(Millions $)

Alabama

$1320

Alaska

$195

Arizona

$752

Arkansas

$663

California

$7675

Colorado

$874

Connecticut

$856

Delaware

$207

District of Columbia

$372

Florida

$3987

Georgia

$2133

Hawaii

$290

Idaho

$227

Illinois

$3439

Indiana

$1637

Iowa

$783

Kansas

$657

Kentucky

$1163

Louisiana

$1373

Maine

$357

Maryland

$1533

Massachusetts

$1822

Michigan

$2931

Minnesota

$1307

Mississippi

$757

Missouri

$1636

Montana

$175

Nebraska

$454

Nevada

$337

New Hampshire

$302

New Jersey

$2342

New Mexico

$324

New York

$6080

North Carolina

$2138

North Dakota

$209

Oklahoma

$854

Ohio

$3304

Oregon

$781

Pennsylvania

$4138

Puerto Rico

 

Rhode Island

$305

South Carolina

$1060

South Dakota

$195

Tennessee

$1840

Texas

$5340

Utah

$393

Vermont

$141

Virginia

$1641

Washington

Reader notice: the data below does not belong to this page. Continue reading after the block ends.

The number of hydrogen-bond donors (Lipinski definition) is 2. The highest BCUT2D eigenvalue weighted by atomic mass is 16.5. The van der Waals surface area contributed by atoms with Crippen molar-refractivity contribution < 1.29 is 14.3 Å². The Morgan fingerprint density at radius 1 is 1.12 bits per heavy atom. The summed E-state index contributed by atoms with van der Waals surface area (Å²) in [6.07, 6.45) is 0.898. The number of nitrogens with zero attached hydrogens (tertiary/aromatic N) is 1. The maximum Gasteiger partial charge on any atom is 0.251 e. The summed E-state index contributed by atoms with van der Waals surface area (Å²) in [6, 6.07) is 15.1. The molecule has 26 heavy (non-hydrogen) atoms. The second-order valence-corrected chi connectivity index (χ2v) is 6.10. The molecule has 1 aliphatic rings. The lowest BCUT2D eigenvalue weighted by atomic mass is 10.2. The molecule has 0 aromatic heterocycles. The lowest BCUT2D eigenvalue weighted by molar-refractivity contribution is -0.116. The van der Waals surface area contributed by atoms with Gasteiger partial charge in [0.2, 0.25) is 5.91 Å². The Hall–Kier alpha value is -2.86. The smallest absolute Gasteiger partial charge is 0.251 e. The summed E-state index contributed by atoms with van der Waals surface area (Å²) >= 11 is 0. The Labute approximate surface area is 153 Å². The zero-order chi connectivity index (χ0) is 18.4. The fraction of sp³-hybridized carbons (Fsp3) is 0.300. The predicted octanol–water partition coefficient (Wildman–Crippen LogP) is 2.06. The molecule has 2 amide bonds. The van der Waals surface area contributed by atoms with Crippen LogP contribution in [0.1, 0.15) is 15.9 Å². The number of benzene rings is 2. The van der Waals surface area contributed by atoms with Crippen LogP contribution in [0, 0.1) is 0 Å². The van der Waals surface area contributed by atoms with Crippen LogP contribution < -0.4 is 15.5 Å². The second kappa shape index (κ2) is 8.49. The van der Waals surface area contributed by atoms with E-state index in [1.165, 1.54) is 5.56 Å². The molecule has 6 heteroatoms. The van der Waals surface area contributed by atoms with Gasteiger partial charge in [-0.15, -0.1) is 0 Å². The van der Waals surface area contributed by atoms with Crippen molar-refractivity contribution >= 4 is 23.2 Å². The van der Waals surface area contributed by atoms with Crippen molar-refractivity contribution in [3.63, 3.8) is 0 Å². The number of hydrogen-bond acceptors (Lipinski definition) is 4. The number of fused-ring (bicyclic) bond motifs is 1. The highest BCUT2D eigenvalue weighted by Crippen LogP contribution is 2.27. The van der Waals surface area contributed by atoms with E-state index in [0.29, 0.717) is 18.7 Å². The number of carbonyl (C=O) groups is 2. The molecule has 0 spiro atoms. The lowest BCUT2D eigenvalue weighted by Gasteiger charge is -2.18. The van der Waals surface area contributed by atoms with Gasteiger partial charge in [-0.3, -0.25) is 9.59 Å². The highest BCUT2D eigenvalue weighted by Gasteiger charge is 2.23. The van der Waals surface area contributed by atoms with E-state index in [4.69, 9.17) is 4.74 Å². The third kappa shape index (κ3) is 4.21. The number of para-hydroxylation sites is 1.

$1330

West Virginia

$588

Wisconsin

$1486

Wyoming

$87

Total

$75,051


Source: Finkelstein, Fiebelkorn, and Wang, 2004.
References
(NHANES) National Health and Nutrition Examination Survey 1999–2000
Finkelstein, EA, Fiebelkorn, IC, Wang, G. National medical spending attributable to overweight and obesity: How much, and who’s paying? Health Affairs 2003;W3;219–226.
Finkelstein, EA, Fiebelkorn, IC, Wang, G. State-level estimates of annual medical expenditures attributable to obesity. Obesity Research 2004;12(1):18–24.
U.S. Department of Health and Human Services. The Surgeon General's call to action to prevent and decrease overweight and obesity. [Rockville, MD]: U.S. Department of Health and Human Services, Public Health Service, Office of the Surgeon General, [2001]. Available from: US GPO, Washington. Wolf AM, Colditz GA. Current estimates of the economic cost of obesity in the United States. Obesity Research.1998;6(2):97–106. Wolf, A. What is the economic case for treating obesity? Obesity Research. 1998;6(suppl)2S–7S.


Overweight and obese individuals are at increased risk for many diseases and health chronic conditions, including the following:

Hypertension (high blood pressure)
Osteoarthritis (a degeneration of cartilage and its underlying bone within a joint)
Dyslipidemia (for example, high total cholesterol or high levels of triglycerides)
Type 2 diabetes
Heart disease
Stroke
Gallbladder disease
Sleep apnea and respiratory problems
Some cancers (endometrial, breast, and colon)